Make recommendations to the other independent directors who will, together with the Compensation Committee, review and approve the compensation for employee directors other than the CEO;

 

   

Periodically, as and when appropriate, recommend to the other independent directors who will, together with the Compensation Committee, review and approve the following as they affect the CEO and other employee-directors: (a) any employment agreements and severance arrangements; (b) any change-in-control agreements and change-in-control provisions affecting any elements of compensation and benefits; and (c) any special or supplemental compensation and benefits, including supplemental retirement benefits and the perquisites provided during and after employment;

 

   

Review and approve the compensation of and compensation policy for the executive officers and such other employees of the Company and its subsidiaries as directed by the Board, other than the CEO and other employee-directors, including but not limited to: (a) the annual base salary level, (b) the annual cash bonus opportunity level under the applicable annual incentive bonus plan, and (c) the long-term incentive opportunity level for each executive officer (other than the CEO and other employee-directors);

 

41


Table of Contents
   

Periodically, as and when appropriate, review and approve the following as they affect the executive officers other than the CEO and other employee-directors: (a) any employment agreements and severance arrangements; (b) any change-in-control agreements and change-in-control provisions affecting any elements of compensation and benefits; and (c) any special or supplemental compensation and benefits, including supplemental retirement benefits and the perquisites provided during and after employment;

 

   

Annually review and approve the objective performance measures and the performance targets for executive officers participating in the Company’s annual incentive bonus plans and long-term incentive plans and certify the performance results under such measures and targets;

 

   

Determine executive officer stock ownership guidelines and monitor compliance by the executive officers with such stock ownership guidelines;

 

   

Review and discuss with management the Compensation Discussion and Analysis required to be included in our Proxy Statement and Annual Report on Form 10-K and, based on such review and discussion, make a recommendation to the Board that the Compensation Discussion and Analysis be so included;

 

   

Prepare a Compensation Committee Report for inclusion in our Proxy Statement and/or annual Form 10-K;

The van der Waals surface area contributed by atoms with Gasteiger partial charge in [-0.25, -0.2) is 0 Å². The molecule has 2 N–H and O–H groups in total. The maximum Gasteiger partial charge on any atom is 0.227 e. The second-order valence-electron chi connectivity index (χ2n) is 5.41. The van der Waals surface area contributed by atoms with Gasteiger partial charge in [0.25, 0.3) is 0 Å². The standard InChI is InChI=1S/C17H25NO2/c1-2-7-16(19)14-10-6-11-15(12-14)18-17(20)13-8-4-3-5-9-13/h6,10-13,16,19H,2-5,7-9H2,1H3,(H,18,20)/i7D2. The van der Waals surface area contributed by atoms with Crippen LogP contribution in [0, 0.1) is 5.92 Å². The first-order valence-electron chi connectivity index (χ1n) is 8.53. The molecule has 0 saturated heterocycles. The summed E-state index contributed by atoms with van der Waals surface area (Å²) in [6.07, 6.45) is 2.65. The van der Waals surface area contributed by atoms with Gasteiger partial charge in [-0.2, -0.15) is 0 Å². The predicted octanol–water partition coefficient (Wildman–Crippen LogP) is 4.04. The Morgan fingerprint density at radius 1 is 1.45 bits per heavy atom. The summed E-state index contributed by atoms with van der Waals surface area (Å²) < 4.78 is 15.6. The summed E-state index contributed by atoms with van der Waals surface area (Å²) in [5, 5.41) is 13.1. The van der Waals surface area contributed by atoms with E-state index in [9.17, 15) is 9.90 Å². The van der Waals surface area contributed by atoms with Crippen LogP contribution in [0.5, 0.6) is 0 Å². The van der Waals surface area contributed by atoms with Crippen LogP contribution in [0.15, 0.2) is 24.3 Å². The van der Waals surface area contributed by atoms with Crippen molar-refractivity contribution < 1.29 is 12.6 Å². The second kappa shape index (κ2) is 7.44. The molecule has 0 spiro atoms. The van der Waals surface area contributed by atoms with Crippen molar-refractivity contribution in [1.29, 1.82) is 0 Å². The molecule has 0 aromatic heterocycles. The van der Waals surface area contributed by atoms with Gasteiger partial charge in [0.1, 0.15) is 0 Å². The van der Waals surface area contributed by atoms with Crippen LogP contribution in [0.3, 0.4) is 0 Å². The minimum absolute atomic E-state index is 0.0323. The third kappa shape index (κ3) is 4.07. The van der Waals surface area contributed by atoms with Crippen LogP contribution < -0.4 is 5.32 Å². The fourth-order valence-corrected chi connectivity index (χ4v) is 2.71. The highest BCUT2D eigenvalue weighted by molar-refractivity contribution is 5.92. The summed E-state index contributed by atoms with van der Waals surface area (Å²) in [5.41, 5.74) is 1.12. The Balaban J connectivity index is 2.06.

Provide recommendations to the Board of Directors on compensation-related proposals to be considered at the Company’s annual meeting, including the frequency of advisory votes on executive compensation;

 

   

Review and consider the results of any advisory vote on executive compensation and otherwise oversee the Company’s engagement with shareholders on the subject of executive compensation;

 

   

Review and make recommendations to the Board with respect to adopting, amending and overseeing the policies and practices related to the Company’s recoupment, or the forfeiture by employees, of incentive compensation;

 

   

Annually, receive reports on the Company’s employee benefit plans, including but not limited to any Section 401(k) plan, supplemental employee retirement plan, deferred compensation plans and employee stock purchase plan, and make recommendations to the Board in accordance with the requirements of the governing plan documents; and

 

   

Provide oversight of the risks associated with the foregoing.

The Compensation Committee may delegate its power under the Darden Restaurants, Inc. 2002 Stock Incentive Plan, as amended (the “2002 Plan”), to one or more directors, including a director who is also a senior executive officer of Darden, except that the Compensation Committee may not delegate its powers under the 2002 Plan with regard to our executive officers or directors who are subject to Section 16 of the Exchange Act, or in such a manner as would cause the Plan to not comply with the requirements of Section 162(m) of the Code. Under its charter, the Compensation Committee may delegate any of its administrative responsibilities under our compensation and benefit plans, subject to the applicable rules of the SEC, NYSE and the Internal Revenue Code, to any other person or persons, to the extent permitted by law.

See “Compensation Discussion and Analysis — Process for Determining Fiscal 2015 Executive Compensation — Prior Independent Consultant” and “Compensation Discussion and Analysis — Process for Determining Fiscal 2015 Executive Compensation — New Independent Consultant” for information with regard to the role of consultants in the Compensation Committee’s decision making process.

Finance and Real Estate Committee. During fiscal 2015, our Finance and Real Estate Committee (known as the Finance Committee until October 2014) consisted of six members prior to the 2014 Annual Meeting, including former directors Messrs. Lewis (Chair), Barnes, Fraleigh and Ledsinger, Senator Mack and Ms. Harker.

In September 2014, the Company announced that Messrs. Ledsinger and Lewis, and Ms. Harker, all members of our Finance and Real Estate Committee, would not stand for reelection at the 2014 Annual Meeting. Senator Mack, a member of our Finance and Real Estate Committee, reached the mandatory retirement age for directors and did not stand for reelection at the 2014 Annual Meeting.